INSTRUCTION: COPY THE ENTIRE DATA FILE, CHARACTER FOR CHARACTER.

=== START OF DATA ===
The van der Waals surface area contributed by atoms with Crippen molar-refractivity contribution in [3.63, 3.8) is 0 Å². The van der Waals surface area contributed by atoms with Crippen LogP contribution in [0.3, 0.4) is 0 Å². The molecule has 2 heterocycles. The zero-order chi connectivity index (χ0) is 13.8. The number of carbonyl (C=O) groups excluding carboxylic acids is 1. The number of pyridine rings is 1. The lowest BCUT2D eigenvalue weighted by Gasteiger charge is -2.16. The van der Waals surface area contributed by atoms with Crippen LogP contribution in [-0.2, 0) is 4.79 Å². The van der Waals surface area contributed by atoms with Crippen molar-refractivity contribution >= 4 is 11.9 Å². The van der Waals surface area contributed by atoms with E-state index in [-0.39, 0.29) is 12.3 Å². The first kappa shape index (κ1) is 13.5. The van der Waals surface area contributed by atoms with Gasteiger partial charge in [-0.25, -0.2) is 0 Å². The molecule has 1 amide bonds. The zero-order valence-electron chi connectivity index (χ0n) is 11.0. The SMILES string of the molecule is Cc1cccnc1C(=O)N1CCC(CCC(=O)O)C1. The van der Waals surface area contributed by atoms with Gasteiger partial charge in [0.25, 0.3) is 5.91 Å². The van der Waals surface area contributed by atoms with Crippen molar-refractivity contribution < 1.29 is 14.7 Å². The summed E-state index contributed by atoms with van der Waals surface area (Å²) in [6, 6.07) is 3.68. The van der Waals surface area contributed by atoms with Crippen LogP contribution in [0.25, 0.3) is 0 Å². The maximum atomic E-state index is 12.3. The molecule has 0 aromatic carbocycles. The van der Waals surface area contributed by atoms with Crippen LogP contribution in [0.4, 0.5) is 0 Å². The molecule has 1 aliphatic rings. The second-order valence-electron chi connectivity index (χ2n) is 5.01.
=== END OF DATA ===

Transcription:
The van der Waals surface area contributed by atoms with Crippen molar-refractivity contribution in [3.63, 3.8) is 0 Å². The van der Waals surface area contributed by atoms with Crippen LogP contribution in [0.3, 0.4) is 0 Å². The molecule has 2 heterocycles. The zero-order chi connectivity index (χ0) is 13.8. The number of carbonyl (C=O) groups excluding carboxylic acids is 1. The number of pyridine rings is 1. The lowest BCUT2D eigenvalue weighted by Gasteiger charge is -2.16. The van der Waals surface area contributed by atoms with Crippen LogP contribution in [-0.2, 0) is 4.79 Å². The van der Waals surface area contributed by atoms with Crippen molar-refractivity contribution >= 4 is 11.9 Å². The van der Waals surface area contributed by atoms with E-state index in [-0.39, 0.29) is 12.3 Å². The first kappa shape index (κ1) is 13.5. The van der Waals surface area contributed by atoms with Gasteiger partial charge in [-0.25, -0.2) is 0 Å². The molecule has 1 amide bonds. The zero-order valence-electron chi connectivity index (χ0n) is 11.0. The SMILES string of the molecule is Cc1cccnc1C(=O)N1CCC(CCC(=O)O)C1. The van der Waals surface area contributed by atoms with Gasteiger partial charge in [0.25, 0.3) is 5.91 Å². The van der Waals surface area contributed by atoms with Crippen molar-refractivity contribution < 1.29 is 14.7 Å². The summed E-state index contributed by atoms with van der Waals surface area (Å²) in [6, 6.07) is 3.68. The van der Waals surface area contributed by atoms with Crippen LogP contribution in [0.25, 0.3) is 0 Å². The maximum atomic E-state index is 12.3. The molecule has 0 aromatic carbocycles. The van der Waals surface area contributed by atoms with Crippen LogP contribution in [0.4, 0.5) is 0 Å². The molecule has 1 aliphatic rings. The second-order valence-electron chi connectivity index (χ2n) is 5.01.